Hausarbeit, 2011, 9 Seiten
List of Tables
2 The impact of rapid manufacturing on demand for logistics services
3 Opportunities to gain competitive advantages
List of references
Table 2.1: Distinguishing attributes of lean and agile
Rapid manufacturing can be defined as ‘the use of a computer aided design (CAD)-based automated additive manufacturing process to construct parts that are used directly as finished products or components’ (Hopkinson, Hague and Dickens, 2006, p.1). In other words, it is a method where products or components are produced by ‘printing’ digital data as a three-dimensional product using one of different layer-by-layer construction processes(Excell and Nathan, 2010). However, this idea of three-dimensional printing is not new. Formerly known as rapid prototyping, the technology is used for more than a decade to fabricate prototypes for many different areas (Burns and Howison, 2001; The Economist, 2011 a). Nonetheless, with recent research and development, improved fabbing machines have been developed that can already treat different materials such as ceramics, metals, nylons, polymers and others (Reeves, 2008; The Economist, 2011 b). For this reason, different companies of different industries have already started experimenting with rapid manufacturing as an alternative to traditional manufacturing (Excell and Nathan, 2010) in order to make use of the technology’s benefits which undoubtedly exist.
The aim of the available report is to illuminate these characteristics and benefits with respect to predicted impacts on the demand of logistics services as well as supply chains in particular. Furthermore, opportunities for logistics companies of gaining competitive advantages from the development of rapid manufacturing are being suggested.
In literature, rapid manufacturing is described as a new industrial revolution with respect to the digital age (Hopkinson, Hague and Dickens, 2006; The Economist, 2011 b). This statement is derived from the technology’s benefits in comparison to traditional manufacturing. Different authors agree that rapid manufacturing might have the future potential to revolutionize the manufacturing and hence the corresponding activities including those of the supply chains (Day, 2011; Reeves, 2008; von der Gracht, 2008). In the following, the characteristics and the benefits of rapid manufacturing shall be correlated to possible impacts for demand of logistics services and supply chain.
Generally, the impact on the demand of logistics services is not only caused by single benefits of the technology. It is rather the combination of different benefits that could have an enormous impact. The major statement is, assuming that the technology will become accepted in the future, that many of the traditional stages of supply chain management such as transportation, warehousing and handling will possibly be eliminated or at least reduced (Reeves, 2008).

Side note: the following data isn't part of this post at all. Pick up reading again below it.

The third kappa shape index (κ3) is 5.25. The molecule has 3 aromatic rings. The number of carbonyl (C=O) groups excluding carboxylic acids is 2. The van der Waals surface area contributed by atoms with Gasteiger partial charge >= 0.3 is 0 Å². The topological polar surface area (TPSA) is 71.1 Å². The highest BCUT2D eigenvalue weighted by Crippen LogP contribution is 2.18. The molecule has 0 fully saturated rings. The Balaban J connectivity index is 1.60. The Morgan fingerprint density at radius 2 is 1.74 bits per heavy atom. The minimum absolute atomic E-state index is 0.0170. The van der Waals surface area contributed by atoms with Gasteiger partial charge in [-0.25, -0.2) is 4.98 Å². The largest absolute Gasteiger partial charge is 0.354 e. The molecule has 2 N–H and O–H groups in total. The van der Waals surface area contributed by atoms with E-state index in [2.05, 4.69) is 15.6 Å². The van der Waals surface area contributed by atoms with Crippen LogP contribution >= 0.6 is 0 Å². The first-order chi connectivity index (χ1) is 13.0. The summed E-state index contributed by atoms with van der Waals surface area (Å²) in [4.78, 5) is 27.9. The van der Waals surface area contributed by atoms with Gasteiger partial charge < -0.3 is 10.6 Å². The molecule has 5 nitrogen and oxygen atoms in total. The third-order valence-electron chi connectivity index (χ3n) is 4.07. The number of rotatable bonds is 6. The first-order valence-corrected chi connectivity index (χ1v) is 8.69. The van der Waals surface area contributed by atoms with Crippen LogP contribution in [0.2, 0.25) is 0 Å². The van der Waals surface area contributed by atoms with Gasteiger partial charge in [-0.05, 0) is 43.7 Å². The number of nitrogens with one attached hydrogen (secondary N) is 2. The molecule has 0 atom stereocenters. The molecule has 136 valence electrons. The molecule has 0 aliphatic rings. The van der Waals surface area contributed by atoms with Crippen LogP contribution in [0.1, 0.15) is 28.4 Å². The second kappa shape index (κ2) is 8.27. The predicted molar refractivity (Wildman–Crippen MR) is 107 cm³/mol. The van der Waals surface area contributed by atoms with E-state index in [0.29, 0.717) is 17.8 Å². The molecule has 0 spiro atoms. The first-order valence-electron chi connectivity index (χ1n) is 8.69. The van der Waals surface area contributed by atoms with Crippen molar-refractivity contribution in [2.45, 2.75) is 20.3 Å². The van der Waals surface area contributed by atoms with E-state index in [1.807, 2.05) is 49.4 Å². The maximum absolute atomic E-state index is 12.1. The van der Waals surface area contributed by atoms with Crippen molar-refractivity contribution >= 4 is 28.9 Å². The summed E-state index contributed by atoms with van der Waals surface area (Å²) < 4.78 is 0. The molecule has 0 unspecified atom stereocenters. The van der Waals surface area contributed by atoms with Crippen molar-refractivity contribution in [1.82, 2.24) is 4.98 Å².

The major advantage for manufacturers or product designers is the application of lean and also agile approaches related to their processes. From their point of view, this technology can combine both lean and agile approaches and their corresponding advantages. Mason-Jones, Naylor and Towill (2000) state different attributes of lean and agile (see table 2.1):
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Table 2.1: Distinguishing attributes of lean and agile; Source: Mason-Jones, Naylor and Towill (2000)
Actually, Table 2.1 should distinguish several attributes in order to differentiate the applicable approach. However, in case of rapid manufacturing it gets obvious that the characteristics provided by the technology can be found in both columns. For instance, although the product variety may be fairly high or the product life cycle is very short, the company is still able to apply lean thinking to its processes as mostly raw materials are needed for production and the production itself can be postponed to the point of demand. Furthermore, no inventory of finished goods or even work-in-progress material is needed.
Hence, whereas lean thinking includes the elimination of any waste in the supply chain processes (Taylor and Brunt, 2002), agile thinking is all about being responsive to the customers and sudden changes of demand (Christopher and Rutherford, 2004). The lean thinking within this technology is based on the reduction of time- and cost-consuming activities mentioned before. Agility can be provided by postponement, i.e. the delay of manufacturing or distribution until a customer order is received (Cheng et al., 2010). In the case of rapid manufacturing, the postponement could even be delayed until the end of the supply chain as customers are also able to print their product on their own if they have the corresponding fabbing machines (Burns and Howison, 2001). Due to these facts, rapid manufacturing can be seen in the context of ‘leagility’ as described by Childerhouse and Towill (2000) who associate this expression with the combination of lean and agile advantages.
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